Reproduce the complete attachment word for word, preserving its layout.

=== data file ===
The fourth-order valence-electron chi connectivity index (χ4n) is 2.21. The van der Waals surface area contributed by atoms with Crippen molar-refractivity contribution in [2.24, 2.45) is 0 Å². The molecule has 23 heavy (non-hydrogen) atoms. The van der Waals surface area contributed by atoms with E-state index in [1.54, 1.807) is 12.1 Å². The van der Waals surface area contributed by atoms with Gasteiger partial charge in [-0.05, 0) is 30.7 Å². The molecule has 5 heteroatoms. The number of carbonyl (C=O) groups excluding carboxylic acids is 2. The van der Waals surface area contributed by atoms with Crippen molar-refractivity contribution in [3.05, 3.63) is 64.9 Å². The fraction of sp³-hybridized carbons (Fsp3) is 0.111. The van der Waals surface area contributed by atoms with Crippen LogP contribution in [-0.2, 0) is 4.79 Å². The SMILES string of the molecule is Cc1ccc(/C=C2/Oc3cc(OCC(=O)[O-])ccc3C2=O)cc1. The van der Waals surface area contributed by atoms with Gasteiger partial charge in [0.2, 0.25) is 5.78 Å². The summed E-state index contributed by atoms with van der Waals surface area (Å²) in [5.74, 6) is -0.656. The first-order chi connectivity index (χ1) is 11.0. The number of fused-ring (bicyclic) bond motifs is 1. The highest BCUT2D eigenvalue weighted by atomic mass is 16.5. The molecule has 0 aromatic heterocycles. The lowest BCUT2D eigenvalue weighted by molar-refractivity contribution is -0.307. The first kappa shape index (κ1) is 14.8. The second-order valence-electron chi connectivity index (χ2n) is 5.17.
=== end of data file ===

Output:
The fourth-order valence-electron chi connectivity index (χ4n) is 2.21. The van der Waals surface area contributed by atoms with Crippen molar-refractivity contribution in [2.24, 2.45) is 0 Å². The molecule has 23 heavy (non-hydrogen) atoms. The van der Waals surface area contributed by atoms with E-state index in [1.54, 1.807) is 12.1 Å². The van der Waals surface area contributed by atoms with Gasteiger partial charge in [-0.05, 0) is 30.7 Å². The molecule has 5 heteroatoms. The number of carbonyl (C=O) groups excluding carboxylic acids is 2. The van der Waals surface area contributed by atoms with Crippen molar-refractivity contribution in [3.05, 3.63) is 64.9 Å². The fraction of sp³-hybridized carbons (Fsp3) is 0.111. The van der Waals surface area contributed by atoms with Crippen LogP contribution in [-0.2, 0) is 4.79 Å². The SMILES string of the molecule is Cc1ccc(/C=C2/Oc3cc(OCC(=O)[O-])ccc3C2=O)cc1. The van der Waals surface area contributed by atoms with Gasteiger partial charge in [0.2, 0.25) is 5.78 Å². The summed E-state index contributed by atoms with van der Waals surface area (Å²) in [5.74, 6) is -0.656. The first-order chi connectivity index (χ1) is 11.0. The number of fused-ring (bicyclic) bond motifs is 1. The highest BCUT2D eigenvalue weighted by atomic mass is 16.5. The molecule has 0 aromatic heterocycles. The lowest BCUT2D eigenvalue weighted by molar-refractivity contribution is -0.307. The first kappa shape index (κ1) is 14.8. The second-order valence-electron chi connectivity index (χ2n) is 5.17.